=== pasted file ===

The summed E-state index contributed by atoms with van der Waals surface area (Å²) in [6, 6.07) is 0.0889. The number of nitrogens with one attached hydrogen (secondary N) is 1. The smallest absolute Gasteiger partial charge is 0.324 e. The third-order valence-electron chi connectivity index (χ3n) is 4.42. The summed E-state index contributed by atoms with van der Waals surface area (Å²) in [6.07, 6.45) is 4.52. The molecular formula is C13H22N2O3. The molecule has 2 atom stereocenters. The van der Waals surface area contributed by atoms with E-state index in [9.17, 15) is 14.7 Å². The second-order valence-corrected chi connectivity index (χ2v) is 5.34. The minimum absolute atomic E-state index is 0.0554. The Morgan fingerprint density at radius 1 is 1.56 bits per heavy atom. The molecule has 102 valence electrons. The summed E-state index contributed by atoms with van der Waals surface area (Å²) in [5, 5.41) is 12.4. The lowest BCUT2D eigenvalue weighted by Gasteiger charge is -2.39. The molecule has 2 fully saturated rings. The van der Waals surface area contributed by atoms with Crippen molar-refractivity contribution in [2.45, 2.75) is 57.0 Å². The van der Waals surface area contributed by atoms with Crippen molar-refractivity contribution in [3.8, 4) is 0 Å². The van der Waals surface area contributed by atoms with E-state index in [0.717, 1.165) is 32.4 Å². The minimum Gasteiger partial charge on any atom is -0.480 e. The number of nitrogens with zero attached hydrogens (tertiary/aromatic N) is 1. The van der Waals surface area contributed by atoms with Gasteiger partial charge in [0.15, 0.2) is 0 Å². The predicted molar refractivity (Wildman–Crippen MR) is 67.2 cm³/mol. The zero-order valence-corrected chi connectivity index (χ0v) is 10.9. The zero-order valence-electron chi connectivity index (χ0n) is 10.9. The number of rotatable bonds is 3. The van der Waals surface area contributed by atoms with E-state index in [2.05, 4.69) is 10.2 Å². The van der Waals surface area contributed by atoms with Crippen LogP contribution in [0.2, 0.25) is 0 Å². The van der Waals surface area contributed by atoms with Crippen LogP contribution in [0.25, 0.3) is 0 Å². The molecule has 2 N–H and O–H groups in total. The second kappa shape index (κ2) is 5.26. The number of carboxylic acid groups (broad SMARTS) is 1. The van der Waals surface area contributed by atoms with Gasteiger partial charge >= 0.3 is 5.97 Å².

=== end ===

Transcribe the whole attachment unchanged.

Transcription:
The summed E-state index contributed by atoms with van der Waals surface area (Å²) in [6, 6.07) is 0.0889. The number of nitrogens with one attached hydrogen (secondary N) is 1. The smallest absolute Gasteiger partial charge is 0.324 e. The third-order valence-electron chi connectivity index (χ3n) is 4.42. The summed E-state index contributed by atoms with van der Waals surface area (Å²) in [6.07, 6.45) is 4.52. The molecular formula is C13H22N2O3. The molecule has 2 atom stereocenters. The van der Waals surface area contributed by atoms with E-state index in [9.17, 15) is 14.7 Å². The second-order valence-corrected chi connectivity index (χ2v) is 5.34. The minimum absolute atomic E-state index is 0.0554. The Morgan fingerprint density at radius 1 is 1.56 bits per heavy atom. The molecule has 102 valence electrons. The summed E-state index contributed by atoms with van der Waals surface area (Å²) in [5, 5.41) is 12.4. The lowest BCUT2D eigenvalue weighted by Gasteiger charge is -2.39. The molecule has 2 fully saturated rings. The van der Waals surface area contributed by atoms with Crippen molar-refractivity contribution in [2.45, 2.75) is 57.0 Å². The van der Waals surface area contributed by atoms with Crippen molar-refractivity contribution in [3.8, 4) is 0 Å². The van der Waals surface area contributed by atoms with E-state index in [0.717, 1.165) is 32.4 Å². The minimum Gasteiger partial charge on any atom is -0.480 e. The number of nitrogens with zero attached hydrogens (tertiary/aromatic N) is 1. The van der Waals surface area contributed by atoms with Gasteiger partial charge in [0.15, 0.2) is 0 Å². The predicted molar refractivity (Wildman–Crippen MR) is 67.2 cm³/mol. The zero-order valence-corrected chi connectivity index (χ0v) is 10.9. The zero-order valence-electron chi connectivity index (χ0n) is 10.9. The number of rotatable bonds is 3. The van der Waals surface area contributed by atoms with E-state index in [2.05, 4.69) is 10.2 Å². The van der Waals surface area contributed by atoms with Crippen LogP contribution in [0.2, 0.25) is 0 Å². The van der Waals surface area contributed by atoms with Crippen LogP contribution in [0.25, 0.3) is 0 Å². The molecule has 2 N–H and O–H groups in total. The second kappa shape index (κ2) is 5.26. The number of carboxylic acid groups (broad SMARTS) is 1. The van der Waals surface area contributed by atoms with Gasteiger partial charge >= 0.3 is 5.97 Å².